Yes, medication abortion and emergency contraception are different.
The use of emergency contraception does not cause an abortion. In
fact, emergency contraception prevents pregnancy and thereby reduces a
woman's need for an abortion.
Medical science defines the beginning of pregnancy as the implantation
of a fertilized egg in the lining of a woman's uterus. Implantation
begins five to seven days after fertilization (and is completed several
days later). Emergency contraceptives work before implantation and
not after a woman is already pregnant. If a woman takes emergency contraception
when she is already pregnant, emergency contraception will not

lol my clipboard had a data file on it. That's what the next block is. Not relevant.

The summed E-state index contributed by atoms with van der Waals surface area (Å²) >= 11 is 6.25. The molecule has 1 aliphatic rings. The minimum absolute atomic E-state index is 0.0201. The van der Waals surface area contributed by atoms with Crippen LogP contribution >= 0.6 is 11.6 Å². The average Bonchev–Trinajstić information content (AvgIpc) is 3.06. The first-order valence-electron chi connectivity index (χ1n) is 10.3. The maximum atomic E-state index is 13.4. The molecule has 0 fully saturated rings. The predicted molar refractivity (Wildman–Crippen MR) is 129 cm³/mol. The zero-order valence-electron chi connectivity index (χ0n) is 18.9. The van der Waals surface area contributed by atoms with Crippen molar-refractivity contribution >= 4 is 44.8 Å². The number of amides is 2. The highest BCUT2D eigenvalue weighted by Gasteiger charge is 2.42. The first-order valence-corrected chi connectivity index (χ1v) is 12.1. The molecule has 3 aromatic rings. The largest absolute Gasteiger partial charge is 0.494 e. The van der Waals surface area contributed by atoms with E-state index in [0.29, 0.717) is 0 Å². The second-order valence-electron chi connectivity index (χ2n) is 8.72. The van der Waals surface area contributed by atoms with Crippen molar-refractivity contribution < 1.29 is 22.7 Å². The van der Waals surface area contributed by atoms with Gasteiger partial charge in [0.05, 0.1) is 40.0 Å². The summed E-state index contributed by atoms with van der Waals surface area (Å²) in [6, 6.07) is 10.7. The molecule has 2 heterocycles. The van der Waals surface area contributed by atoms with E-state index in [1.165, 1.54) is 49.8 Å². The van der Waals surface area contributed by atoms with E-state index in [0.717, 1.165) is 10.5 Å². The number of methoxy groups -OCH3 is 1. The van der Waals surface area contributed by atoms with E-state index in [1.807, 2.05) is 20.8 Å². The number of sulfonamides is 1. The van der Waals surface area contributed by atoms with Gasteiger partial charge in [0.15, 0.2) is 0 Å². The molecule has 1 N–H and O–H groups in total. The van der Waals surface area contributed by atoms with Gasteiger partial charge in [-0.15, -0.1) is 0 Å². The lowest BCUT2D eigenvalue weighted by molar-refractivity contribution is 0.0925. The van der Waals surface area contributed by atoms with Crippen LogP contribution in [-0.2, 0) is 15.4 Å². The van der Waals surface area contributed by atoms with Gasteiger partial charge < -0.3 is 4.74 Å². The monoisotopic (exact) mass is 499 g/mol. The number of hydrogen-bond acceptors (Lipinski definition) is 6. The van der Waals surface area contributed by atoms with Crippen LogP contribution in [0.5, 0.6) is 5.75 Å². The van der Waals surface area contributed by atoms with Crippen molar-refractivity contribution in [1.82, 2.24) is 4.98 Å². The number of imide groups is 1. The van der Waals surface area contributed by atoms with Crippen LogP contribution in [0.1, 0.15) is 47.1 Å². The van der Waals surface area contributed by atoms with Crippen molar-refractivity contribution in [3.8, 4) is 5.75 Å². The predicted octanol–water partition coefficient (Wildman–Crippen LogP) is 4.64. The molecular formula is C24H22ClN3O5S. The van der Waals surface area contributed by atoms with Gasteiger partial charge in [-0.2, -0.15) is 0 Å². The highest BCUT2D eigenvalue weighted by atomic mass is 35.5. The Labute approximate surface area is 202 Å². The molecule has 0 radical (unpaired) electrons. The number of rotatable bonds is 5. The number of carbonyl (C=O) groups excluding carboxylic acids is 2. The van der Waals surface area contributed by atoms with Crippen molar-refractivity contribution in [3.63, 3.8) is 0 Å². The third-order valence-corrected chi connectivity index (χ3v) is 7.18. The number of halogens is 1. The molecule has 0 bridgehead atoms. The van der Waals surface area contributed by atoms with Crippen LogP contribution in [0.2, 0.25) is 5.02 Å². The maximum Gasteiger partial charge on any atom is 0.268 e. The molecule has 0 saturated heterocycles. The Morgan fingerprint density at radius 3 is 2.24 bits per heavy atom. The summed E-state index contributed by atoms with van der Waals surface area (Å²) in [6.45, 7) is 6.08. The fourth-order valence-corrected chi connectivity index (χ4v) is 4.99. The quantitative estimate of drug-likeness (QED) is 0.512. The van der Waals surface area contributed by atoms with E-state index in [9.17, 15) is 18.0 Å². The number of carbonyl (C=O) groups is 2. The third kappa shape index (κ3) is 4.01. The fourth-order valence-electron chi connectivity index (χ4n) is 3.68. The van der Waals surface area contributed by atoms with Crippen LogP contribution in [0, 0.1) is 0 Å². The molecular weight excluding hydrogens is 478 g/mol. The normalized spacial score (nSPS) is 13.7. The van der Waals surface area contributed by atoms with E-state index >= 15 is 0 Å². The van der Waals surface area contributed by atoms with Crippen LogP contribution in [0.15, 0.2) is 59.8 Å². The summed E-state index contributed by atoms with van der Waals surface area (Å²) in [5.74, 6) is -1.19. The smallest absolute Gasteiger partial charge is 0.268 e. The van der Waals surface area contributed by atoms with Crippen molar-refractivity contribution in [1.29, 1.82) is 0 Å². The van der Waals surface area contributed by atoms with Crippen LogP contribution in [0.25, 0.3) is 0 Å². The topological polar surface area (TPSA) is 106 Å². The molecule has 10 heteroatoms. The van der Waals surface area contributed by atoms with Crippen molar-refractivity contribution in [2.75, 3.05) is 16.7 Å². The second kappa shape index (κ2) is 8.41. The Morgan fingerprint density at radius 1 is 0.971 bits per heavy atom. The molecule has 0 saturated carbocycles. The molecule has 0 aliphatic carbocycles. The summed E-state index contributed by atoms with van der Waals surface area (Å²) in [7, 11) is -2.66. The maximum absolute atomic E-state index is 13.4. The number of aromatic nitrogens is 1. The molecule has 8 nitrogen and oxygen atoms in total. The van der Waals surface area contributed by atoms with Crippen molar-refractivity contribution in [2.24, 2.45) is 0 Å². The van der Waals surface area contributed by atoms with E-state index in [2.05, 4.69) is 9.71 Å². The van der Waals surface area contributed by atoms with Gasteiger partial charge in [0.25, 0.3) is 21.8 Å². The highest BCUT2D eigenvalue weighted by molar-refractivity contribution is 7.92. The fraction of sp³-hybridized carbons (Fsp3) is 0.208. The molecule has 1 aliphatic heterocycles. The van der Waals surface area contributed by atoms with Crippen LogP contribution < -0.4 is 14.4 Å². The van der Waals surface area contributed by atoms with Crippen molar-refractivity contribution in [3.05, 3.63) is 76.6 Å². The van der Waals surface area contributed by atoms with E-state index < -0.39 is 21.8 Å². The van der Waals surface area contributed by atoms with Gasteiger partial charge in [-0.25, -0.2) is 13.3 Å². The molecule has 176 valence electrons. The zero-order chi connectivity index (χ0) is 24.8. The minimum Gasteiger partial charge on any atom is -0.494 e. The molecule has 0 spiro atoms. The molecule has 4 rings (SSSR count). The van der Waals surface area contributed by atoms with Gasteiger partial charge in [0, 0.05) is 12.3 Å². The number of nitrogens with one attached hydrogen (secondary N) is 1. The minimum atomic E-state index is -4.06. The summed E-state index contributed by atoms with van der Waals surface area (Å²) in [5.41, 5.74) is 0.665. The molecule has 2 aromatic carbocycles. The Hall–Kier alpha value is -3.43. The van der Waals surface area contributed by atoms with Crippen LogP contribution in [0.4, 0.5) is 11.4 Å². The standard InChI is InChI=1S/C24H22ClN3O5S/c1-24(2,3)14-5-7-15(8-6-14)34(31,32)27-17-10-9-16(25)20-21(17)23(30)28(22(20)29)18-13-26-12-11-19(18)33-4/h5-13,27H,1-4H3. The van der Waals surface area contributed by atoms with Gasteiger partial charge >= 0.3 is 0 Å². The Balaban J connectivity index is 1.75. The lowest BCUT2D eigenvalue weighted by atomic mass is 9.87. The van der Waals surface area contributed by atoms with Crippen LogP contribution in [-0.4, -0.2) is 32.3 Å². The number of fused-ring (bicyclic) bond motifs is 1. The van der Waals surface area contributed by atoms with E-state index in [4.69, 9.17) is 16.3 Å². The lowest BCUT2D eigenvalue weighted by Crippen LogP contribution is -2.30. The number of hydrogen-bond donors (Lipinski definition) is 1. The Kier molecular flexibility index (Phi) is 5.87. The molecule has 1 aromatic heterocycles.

interfere with the established pregnancy and it is not teratogenic. More information
on emergency contraception can be obtained at www.not-2-late.com.
This site is available in English, French, Spanish, and Arabic.
Medication abortion works by terminating an existing pregnancy. Thus,
medication abortion only works after fertilization and implantation
Reference:  Finer
L, Henshaw S. Abortion Incidence and Services in the United States
in 2000. Perspectives on Sexual and Reproductive Health. 2003; 35(1):